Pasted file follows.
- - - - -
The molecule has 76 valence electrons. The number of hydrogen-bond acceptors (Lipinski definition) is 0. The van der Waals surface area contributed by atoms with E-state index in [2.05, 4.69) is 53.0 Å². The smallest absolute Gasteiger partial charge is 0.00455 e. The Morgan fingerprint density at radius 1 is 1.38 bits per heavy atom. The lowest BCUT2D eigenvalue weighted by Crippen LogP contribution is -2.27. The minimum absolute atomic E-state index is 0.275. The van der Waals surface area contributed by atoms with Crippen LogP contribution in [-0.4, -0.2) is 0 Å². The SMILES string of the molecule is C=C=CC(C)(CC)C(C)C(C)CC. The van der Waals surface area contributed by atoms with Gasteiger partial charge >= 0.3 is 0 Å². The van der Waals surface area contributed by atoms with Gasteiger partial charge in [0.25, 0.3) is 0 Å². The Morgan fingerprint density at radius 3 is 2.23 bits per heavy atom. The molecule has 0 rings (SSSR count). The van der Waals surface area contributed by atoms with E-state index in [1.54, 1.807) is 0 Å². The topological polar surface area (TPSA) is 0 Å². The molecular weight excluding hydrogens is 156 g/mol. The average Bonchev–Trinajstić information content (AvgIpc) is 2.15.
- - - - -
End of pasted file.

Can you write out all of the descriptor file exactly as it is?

The molecule has 76 valence electrons. The number of hydrogen-bond acceptors (Lipinski definition) is 0. The van der Waals surface area contributed by atoms with E-state index in [2.05, 4.69) is 53.0 Å². The smallest absolute Gasteiger partial charge is 0.00455 e. The Morgan fingerprint density at radius 1 is 1.38 bits per heavy atom. The lowest BCUT2D eigenvalue weighted by Crippen LogP contribution is -2.27. The minimum absolute atomic E-state index is 0.275. The van der Waals surface area contributed by atoms with Crippen LogP contribution in [-0.4, -0.2) is 0 Å². The SMILES string of the molecule is C=C=CC(C)(CC)C(C)C(C)CC. The van der Waals surface area contributed by atoms with Gasteiger partial charge >= 0.3 is 0 Å². The van der Waals surface area contributed by atoms with Gasteiger partial charge in [0.25, 0.3) is 0 Å². The Morgan fingerprint density at radius 3 is 2.23 bits per heavy atom. The molecule has 0 rings (SSSR count). The van der Waals surface area contributed by atoms with E-state index in [1.54, 1.807) is 0 Å². The topological polar surface area (TPSA) is 0 Å². The molecular weight excluding hydrogens is 156 g/mol. The average Bonchev–Trinajstić information content (AvgIpc) is 2.15.